There are several different schools of thought on how spoilers should be handled on the Internet. There are some who think that no one should ever spoil any TV show or movie ever (which is damned near impossible), some who hold a statute of limitations, and some who just don’t care at all. Well if Google has anything to say about it, you’ll never have to worry about social media spoilers again, thanks to a new system they’re possibly putting together.

Google was awarded a United States patent recently that they want to use to identify and block potential spoilers for net surfers who may not be familiar with the information being shared. How are they going to do something like that? By keeping track of where subjects are in their TV viewing (or other forms of entertainment), presumably through social media itself. Here’s one of the clearest informative sections in the patent, using books as the example.
First, the system can determine progress stages associated with a subject for members in a group. For example, the system can determine and display how far each member in a group may be in reading a book, which may give each member social pressure to read the book according to the schedule and may encourage the members to keep up without waiting for the last minute to skim through the book. Second, the system can automatically determine content spoilers and prevent content spoilers delivered to a user without the user's confirmation. Third, the system may allow a user to explicitly request for spoilers from other users. For example, the system provides a user with progress stages of other users associated with a book, which allows the user to ask the other users that have finished reading the book for spoilers.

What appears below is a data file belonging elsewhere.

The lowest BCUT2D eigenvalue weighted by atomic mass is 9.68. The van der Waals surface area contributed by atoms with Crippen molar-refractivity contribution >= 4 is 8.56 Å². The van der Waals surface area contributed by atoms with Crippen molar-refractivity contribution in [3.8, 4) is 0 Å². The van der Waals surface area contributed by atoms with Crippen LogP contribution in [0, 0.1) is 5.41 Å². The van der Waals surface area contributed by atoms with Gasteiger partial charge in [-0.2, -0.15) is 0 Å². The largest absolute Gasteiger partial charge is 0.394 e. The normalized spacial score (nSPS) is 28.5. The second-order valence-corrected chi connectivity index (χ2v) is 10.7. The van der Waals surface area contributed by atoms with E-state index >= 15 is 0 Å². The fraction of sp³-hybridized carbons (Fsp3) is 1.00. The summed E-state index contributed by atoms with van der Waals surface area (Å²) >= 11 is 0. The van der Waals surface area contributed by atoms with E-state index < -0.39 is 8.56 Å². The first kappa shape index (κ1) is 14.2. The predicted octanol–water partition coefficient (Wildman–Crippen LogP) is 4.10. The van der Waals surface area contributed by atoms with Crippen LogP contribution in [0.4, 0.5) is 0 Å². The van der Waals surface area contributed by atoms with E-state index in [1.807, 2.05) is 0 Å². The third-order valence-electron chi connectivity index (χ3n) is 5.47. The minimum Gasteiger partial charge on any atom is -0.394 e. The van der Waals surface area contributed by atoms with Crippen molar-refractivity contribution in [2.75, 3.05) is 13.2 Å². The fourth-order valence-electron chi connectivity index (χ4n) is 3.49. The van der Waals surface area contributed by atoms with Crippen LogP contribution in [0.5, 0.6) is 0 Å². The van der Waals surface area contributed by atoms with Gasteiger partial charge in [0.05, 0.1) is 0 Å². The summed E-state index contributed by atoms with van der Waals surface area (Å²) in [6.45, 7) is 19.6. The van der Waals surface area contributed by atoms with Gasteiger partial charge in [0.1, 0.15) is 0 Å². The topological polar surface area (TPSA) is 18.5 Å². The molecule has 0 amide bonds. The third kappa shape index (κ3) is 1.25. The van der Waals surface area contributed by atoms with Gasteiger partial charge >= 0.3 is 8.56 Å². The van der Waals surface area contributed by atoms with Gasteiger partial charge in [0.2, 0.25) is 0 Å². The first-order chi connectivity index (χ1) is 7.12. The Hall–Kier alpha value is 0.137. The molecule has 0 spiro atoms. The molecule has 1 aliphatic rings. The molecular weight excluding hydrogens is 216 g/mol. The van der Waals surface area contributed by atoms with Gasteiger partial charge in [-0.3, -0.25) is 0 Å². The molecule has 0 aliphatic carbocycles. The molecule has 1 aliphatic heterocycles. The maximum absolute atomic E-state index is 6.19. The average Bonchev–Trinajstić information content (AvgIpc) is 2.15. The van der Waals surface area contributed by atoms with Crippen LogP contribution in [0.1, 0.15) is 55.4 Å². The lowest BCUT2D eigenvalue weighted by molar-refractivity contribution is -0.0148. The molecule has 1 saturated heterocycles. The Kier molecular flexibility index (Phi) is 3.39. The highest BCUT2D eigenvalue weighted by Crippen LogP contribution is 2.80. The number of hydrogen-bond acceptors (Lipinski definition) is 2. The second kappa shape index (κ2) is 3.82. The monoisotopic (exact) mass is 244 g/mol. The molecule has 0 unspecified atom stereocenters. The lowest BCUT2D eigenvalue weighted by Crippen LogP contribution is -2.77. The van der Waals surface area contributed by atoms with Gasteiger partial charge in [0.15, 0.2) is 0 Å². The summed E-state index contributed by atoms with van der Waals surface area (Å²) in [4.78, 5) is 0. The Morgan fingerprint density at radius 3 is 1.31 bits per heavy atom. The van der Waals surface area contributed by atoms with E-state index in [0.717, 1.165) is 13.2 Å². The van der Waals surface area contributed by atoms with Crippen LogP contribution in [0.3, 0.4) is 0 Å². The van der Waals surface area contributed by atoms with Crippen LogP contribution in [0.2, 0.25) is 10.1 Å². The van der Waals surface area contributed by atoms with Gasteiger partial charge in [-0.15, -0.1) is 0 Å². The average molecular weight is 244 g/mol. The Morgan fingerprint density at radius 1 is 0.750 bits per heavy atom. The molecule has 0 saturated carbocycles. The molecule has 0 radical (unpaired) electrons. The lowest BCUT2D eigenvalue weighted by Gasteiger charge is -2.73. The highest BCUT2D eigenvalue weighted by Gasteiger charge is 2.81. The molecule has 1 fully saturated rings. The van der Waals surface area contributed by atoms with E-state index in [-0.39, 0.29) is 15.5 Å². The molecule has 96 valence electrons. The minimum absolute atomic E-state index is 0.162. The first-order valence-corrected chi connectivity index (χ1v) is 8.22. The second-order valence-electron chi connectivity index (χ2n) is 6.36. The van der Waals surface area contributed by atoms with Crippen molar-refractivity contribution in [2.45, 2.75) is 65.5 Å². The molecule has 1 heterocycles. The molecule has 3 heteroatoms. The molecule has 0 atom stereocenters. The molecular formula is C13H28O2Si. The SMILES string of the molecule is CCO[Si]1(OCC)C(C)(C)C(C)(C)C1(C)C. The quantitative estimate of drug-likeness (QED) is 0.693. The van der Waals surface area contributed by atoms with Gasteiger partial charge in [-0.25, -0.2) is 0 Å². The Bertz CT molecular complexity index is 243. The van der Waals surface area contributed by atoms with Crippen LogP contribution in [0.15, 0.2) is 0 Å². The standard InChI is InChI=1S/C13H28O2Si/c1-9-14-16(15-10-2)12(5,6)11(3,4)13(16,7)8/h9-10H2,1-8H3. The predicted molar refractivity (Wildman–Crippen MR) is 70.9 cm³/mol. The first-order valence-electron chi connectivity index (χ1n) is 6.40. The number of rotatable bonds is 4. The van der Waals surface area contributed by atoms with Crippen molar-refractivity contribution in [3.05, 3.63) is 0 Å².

For instance, if you’re watching a TV show on Netflix – or reading a book on Goodreads, if you insist on adhering to the above passage – and have it linked up with your Facebook account, then Google Spoiler Annihilator (or whatever) will keep a close eye on your progress and will block out any posts on your timeline that contain information about episodes that you haven’t seen yet. So if you’re waiting for The Walking Dead Season 5 to hit Netflix, then you won’t have to worry about reading your friends talking about that time Rick did that thing, unless you privately ask them.

Does this all seem like the most invasive way necessary to avoid spoiling things for yourself? Absolutely. Especially when there’s already an app called Spoiler Shield that allows users to specify which shows, movies, and sporting events that they want to keep hidden from view. There’s nothing to say that Google is definitely bringing this patent to fruition, though. It was first filed in October 2012, and you can bet they’ve been working on it in the meantime; but for now, we’ll just have to wait and see.

So, if you still haven’t finished watching Breaking Bad yet, and are saving it for your 80th birthday for some reason, you may soon be able to read about the show without finding out that the entire series was just a daydream Walter White was having while in the teacher’s lounge. Oops.

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